The greater precision of the navigation technique is related to the important advantage of intraoperative 3D imaging, which allows the surgeon to confirm correct screw placement prior to leaving the operating room and thus reposition or remove screws as necessary. Ryang et al. (20) reported an intraoperative revision rate of 4.9% (36 of 736 PSs) using 3DFL, while Fichtner et al. (7) reported a rate of 3% (230 of 7,548 PSs). In the 3DFL group, 15 PSs (2.6%), including 6 lumbar and 9 sacral screws, were reviewed intraoperatively, and none of the patients required reoperation.
A literature review indicates that the incidence of complications and the rate of surgical revision are greater with traditional FL than with the various navigation systems. A meta-analysis of 23 spinal instrumentation studies found no neurological complications in the 719 patients that underwent screw placement with navigation, compared with 13 instances of neurological complications (2.3%) in the 569 patients treated without navigation (24). In another meta-analysis of 39 studies (3,062 patients) regarding clinical issues related to PS misplacement in non-navigated procedures, 32 patients in ten studies required further revision surgeries for misplaced PSs, causing neurological problems in 1.04% of the patients (32/3,062) (1).
Fichtner et al. (7) recent retrospective study reports a rate of 1.35% for secondary revision (15/1,112 patients) of screws placed by IsoC-3D navigated fluoroscopy versus 4.38% (49/1,120 patients) with FL, which was indicated for mispositioned screws without neurological complications in 50% of both groups.
Similar to our 0% revision surgery rate in the 3DFL group, 0% rates were also reported by Nakashima et al. (9), who placed 150 percutaneous posterior lumbar PSs, and also using O-arm based navigation by Shin et al. (10) for insertion of 106 PSs.
Regarding sacral fixation, the type of cortical purchase of the PS to use is important to consider. Several in vitro and clinical studies have concluded that both bicortical and tricortical purchases are biomechanically superior to monocortical fixation of the screw (4-6).
To the best of our knowledge, this is the first study in the literature comparing different cortical purchases of S1 PSs (Table 3) between fluoroscopy and the 3D navigation technique.
Our data show that better bi-tricortical positioning of PSs is achieved using fluoroscopic navigation versus FL, which may favour a greater degree of bone consolidation in L4-L5-S1 fixation, although this factor was not assessed in our study. Orita et al. (6) reports a lower risk of loosening of S1 PSs with tricortical fixation versus monocortical fixation, while Kato et al. (25) reports better bone consolidation with tricortical fixation (100% fusion in 98 patients) than with monocortical fixation (10% pseudoarthrosis in 33 patients).
Given the anatomy of the sacrum, this structure is somewhat difficult to assess with FL, including the position of the end of the screw in relation to the anterior sacral cortex (26). However, the literature is controversial, with several studies indicating a “safety margin” with anterior protrusion less than 4 mm in sacral PS placement permitting anterior cortical purchase, while some reports have strongly recommended avoiding anterior cortex penetration because of the risk of neurovascular injury (6,14,27,28). Balling and Blattert (21) mentions the difficulty of achieving correct bicortical fixation in his series of 258 S1 PSs, reporting a total error rate of 5.8%, 3.9% of which was due to excess length, although no clinical lesions were noted.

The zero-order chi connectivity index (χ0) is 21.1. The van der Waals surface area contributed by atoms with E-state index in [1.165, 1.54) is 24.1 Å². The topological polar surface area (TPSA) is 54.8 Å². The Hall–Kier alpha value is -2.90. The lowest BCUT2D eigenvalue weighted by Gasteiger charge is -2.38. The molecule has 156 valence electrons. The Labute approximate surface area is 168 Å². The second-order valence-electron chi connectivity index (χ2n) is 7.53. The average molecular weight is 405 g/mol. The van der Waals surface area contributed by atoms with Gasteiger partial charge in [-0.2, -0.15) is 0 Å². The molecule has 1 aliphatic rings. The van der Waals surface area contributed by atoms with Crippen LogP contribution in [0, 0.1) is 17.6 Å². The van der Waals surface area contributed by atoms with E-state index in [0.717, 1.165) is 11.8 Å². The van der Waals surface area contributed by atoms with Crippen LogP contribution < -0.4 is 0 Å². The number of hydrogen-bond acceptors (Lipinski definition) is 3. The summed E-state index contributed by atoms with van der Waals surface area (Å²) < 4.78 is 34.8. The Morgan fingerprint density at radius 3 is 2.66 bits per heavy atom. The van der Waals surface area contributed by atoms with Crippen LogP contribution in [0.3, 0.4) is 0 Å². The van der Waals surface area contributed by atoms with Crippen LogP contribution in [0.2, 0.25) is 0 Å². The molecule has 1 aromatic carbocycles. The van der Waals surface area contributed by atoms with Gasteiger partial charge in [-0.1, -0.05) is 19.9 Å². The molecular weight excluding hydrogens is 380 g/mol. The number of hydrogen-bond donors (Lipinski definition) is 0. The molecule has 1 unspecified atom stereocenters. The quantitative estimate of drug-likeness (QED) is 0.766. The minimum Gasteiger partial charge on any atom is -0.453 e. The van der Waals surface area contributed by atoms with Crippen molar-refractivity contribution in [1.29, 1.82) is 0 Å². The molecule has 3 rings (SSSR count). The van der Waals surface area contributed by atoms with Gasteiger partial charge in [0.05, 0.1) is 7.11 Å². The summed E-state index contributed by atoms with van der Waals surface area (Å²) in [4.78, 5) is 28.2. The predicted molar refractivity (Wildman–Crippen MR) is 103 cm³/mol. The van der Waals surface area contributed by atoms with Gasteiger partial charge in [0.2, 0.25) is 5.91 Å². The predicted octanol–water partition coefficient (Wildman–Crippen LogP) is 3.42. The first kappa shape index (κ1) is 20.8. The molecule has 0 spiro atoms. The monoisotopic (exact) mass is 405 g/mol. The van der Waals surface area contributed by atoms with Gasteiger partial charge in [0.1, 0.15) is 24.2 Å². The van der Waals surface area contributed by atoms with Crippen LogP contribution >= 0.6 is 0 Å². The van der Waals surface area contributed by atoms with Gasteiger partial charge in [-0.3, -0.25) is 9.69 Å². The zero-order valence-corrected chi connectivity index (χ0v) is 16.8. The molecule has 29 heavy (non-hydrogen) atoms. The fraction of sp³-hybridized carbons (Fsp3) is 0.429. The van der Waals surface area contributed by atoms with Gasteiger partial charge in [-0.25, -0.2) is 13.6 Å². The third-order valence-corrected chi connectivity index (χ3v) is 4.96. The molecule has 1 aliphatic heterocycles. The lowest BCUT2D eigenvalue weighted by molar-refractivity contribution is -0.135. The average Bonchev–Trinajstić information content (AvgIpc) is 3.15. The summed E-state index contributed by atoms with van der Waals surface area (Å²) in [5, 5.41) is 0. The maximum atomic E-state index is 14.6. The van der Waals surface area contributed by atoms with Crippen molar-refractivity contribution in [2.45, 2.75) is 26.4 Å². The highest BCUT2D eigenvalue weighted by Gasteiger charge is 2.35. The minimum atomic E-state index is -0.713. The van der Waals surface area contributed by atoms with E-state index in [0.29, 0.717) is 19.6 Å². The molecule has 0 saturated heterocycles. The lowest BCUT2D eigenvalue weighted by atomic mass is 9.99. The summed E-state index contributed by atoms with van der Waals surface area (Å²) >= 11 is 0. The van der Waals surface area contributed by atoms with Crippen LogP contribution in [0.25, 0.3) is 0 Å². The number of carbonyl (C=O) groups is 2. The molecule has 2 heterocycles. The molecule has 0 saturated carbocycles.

Fluoroscopic navigation allowed the surgeon to intraoperatively review nine sacral PSs that were found to be excessively long. FL revealed three at-risk PSs with anterior displacement greater than 4 mm on postoperative CT but without clinical repercussions.
The limitations of this study include the retrospective design and the fact that the postoperative scans to evaluate the positions of the PSs were assessed by the surgeons themselves. Although both authors have extensive spinal surgical experience, they cannot exclude the possible influence of the inherent learning curves for FL and the new navigation techniques, which were implemented in consecutive periods.
Placement of L4-L5-S1 pedicular screws under 3DFL was found to be significantly more accurate than placement under FL. This technique may lead not only to less complications and revision surgeries but also to biomechanically superior fixation, especially for bi-tricortical fixation of the S1 vertebra.
The authors thank Sonia Pertega of the Clinical Epidemiologic Unit of the University Hospital of A Coruna for her assistance in the statistical analysis.
Conflicts of Interest: The authors have no conflicts of interest to declare.
Ethical Statement: This research article was done with the approval of the local Ethics committees, and written informed consent was obtained from all patients included in the study.
- Gautschi OP, Schatlo B, Schaller K, et al. Clinically relevant complications related to pedicle screw placement in thoracolumbar surgery and their management: a literature review of 35,630 pedicle screws. Neurosurg Focus 2011;31:E8. [Crossref] [PubMed]
- Kosmopoulos V, Schizas C. Pedicle screw placement accuracy: a meta-analysis. Spine 2007;32:E111-20. [Crossref] [PubMed]